In order to facilitate the apprehending of him, the Ambassador immediately transmitted the con tents of this letter to the Duke de la Vrilliere, then minister for fo

reign affairs. As for Salvadore, on his arrival in Paris, he sent, for the Sicur Boyer, the Count's homme ď affaires, and told him, that the Count de Guines owed him $5,000 livres, which by his Excellency's private directions, he had sunk for him in the English funds; that he was well assured the Sieur Boyer would reimburse him; and that, for particulars, he referred him to M. Tort, at Chantilly. The Sicur Boyer accordingly went thither; and Tort, thinking to intimidate him, complained aloud of the Ambassador, and said he had sacrificed himself to his interests. Borne away by passion, however, he inad vertently added, that, if his Excellency gave him a stab before his face, he would give his Excellency a stab behind his back, which he little exs pected.

At length an order was issued by the Duke de Vrilliere to arrest Tort; of which receiving information from Delpech, who then resided at Paris, he stole away from Chantilly. to the capital; where from a coun ter information of the same Del pech, he was apprehended on the 28th of April, and committed to the Bastille. On the 30th of June the Duke de la Vrilliere wrote to the Ambassador, requesting his opinion, whether the banishing Tort from Paris, to the distance of 20 leagues, would be a proper punishment for him --His Excellency insisted on more severity; and, while matters were in this uncertainty, the Duke d'Aguillon succeeded to the department of foriegn affairs. From this minister the Count unexpectedly received letters of recal, at the end of August; and, on his return, was informed, to his utter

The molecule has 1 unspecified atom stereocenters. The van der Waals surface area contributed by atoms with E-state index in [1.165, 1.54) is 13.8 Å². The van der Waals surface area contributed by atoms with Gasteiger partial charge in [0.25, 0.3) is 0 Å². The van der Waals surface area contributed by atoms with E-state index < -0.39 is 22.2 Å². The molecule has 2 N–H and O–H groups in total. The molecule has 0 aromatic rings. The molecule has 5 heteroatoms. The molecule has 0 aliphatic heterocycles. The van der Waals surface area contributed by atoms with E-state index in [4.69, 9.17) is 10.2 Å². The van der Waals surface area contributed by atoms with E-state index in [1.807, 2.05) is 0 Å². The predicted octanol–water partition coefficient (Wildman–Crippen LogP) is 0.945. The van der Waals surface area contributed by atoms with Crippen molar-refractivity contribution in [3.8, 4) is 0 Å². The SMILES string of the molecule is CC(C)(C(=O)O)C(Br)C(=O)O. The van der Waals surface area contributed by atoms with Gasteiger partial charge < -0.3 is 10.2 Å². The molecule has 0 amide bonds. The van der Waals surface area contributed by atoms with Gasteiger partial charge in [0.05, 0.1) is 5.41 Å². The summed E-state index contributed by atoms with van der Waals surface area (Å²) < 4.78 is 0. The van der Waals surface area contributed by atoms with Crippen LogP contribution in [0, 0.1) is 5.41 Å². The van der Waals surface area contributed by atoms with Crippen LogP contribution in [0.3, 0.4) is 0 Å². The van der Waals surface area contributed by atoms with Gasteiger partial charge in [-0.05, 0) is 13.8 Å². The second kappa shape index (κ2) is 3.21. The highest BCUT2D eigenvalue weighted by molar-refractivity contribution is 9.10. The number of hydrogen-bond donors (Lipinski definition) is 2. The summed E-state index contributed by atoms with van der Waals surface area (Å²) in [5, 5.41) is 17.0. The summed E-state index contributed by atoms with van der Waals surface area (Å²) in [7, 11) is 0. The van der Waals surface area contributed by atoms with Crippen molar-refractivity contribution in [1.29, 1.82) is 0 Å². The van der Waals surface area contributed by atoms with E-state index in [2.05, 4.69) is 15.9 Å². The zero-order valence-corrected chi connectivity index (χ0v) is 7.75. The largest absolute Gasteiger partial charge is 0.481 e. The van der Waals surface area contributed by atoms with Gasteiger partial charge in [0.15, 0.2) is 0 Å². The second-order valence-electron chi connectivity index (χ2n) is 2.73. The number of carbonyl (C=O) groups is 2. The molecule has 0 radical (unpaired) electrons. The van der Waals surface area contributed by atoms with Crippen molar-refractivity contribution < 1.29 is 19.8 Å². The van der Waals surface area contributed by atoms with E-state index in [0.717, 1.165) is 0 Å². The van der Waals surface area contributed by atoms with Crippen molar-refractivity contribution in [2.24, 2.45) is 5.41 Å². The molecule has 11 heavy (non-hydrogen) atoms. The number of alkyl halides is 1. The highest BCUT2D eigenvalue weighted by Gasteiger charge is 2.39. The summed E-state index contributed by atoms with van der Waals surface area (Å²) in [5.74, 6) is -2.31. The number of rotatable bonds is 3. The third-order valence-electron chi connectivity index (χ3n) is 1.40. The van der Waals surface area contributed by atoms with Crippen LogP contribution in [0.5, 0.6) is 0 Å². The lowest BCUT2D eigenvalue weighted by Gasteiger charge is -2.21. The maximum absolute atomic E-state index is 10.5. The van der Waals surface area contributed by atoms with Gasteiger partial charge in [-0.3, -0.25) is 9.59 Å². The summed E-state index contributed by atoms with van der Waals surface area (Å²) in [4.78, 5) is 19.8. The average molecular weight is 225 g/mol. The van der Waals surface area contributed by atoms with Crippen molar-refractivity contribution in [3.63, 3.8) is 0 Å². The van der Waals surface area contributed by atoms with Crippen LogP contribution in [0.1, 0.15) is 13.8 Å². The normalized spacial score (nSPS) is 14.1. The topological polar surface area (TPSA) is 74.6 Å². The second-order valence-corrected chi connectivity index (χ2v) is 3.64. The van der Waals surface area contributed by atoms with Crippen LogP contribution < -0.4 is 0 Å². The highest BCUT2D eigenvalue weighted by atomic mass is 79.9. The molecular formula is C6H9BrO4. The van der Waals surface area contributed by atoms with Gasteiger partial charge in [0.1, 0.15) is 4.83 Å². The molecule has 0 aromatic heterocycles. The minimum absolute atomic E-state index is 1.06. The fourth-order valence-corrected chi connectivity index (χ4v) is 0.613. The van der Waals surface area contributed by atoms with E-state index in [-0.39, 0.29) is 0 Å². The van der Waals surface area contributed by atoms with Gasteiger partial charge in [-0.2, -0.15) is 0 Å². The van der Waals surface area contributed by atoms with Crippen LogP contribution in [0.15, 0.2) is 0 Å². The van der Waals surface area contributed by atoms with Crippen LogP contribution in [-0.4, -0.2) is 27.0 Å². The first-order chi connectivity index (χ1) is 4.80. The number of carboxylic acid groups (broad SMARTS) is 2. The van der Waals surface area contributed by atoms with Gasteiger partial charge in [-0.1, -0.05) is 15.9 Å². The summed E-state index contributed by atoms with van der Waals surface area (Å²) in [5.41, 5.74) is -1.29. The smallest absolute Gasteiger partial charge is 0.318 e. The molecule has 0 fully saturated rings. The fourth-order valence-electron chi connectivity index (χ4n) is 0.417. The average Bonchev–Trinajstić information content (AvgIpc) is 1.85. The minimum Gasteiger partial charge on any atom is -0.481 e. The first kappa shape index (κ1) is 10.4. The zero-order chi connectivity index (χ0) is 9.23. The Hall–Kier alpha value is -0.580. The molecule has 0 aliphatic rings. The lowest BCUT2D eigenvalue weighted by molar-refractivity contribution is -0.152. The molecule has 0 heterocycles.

astonish

astonishment, that the secret object of this recal was an accusation, brought against him by Tort, the very man whom he had himself accused, and delivered into the hands of government.

Though the Sieur Tort produced no proof of his charge, yet the Count thought it his duty, in several memorials, presented to the King in council, to make it appear that the whole was an absurd and contradictory piece of calumny. This he could not but suppose he had done effectually; as it was the condition on which he was to be reinstated in the ambassy. On the 10th of January, 1772, he returned to England. Tort left the Bastille a few days after; and the first use he made of his liberty was to spread a report, that he had been justified by his Majesty's council. This falsehood the Count contradicted, in a spirited letter to the Sieur Thelusson, one of the persons with whom Tort had speculated in the funds; which being transmitted to the French ministry, served as a pretext for the criminal prosecution to which he is now exposed. By command of his Majesty, however, a stop was put to the proceedings till the 4th of June, 1773, the King of England's birth day, when his Excellency asked and obtained leave to return, and vindicate his character in person.

Though it was not till some days after the stipulated time, that the letters of recal arrived, yet his Excellency found, that the Sieur Tort had already lodged a criminal information against him at Calais; and, on that account, in order to preserve the representative of his Majesty's person from indignity, he found himself under the humi

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litating necessity of returning to France by way of Dieppe.

The Sieur Tort's State.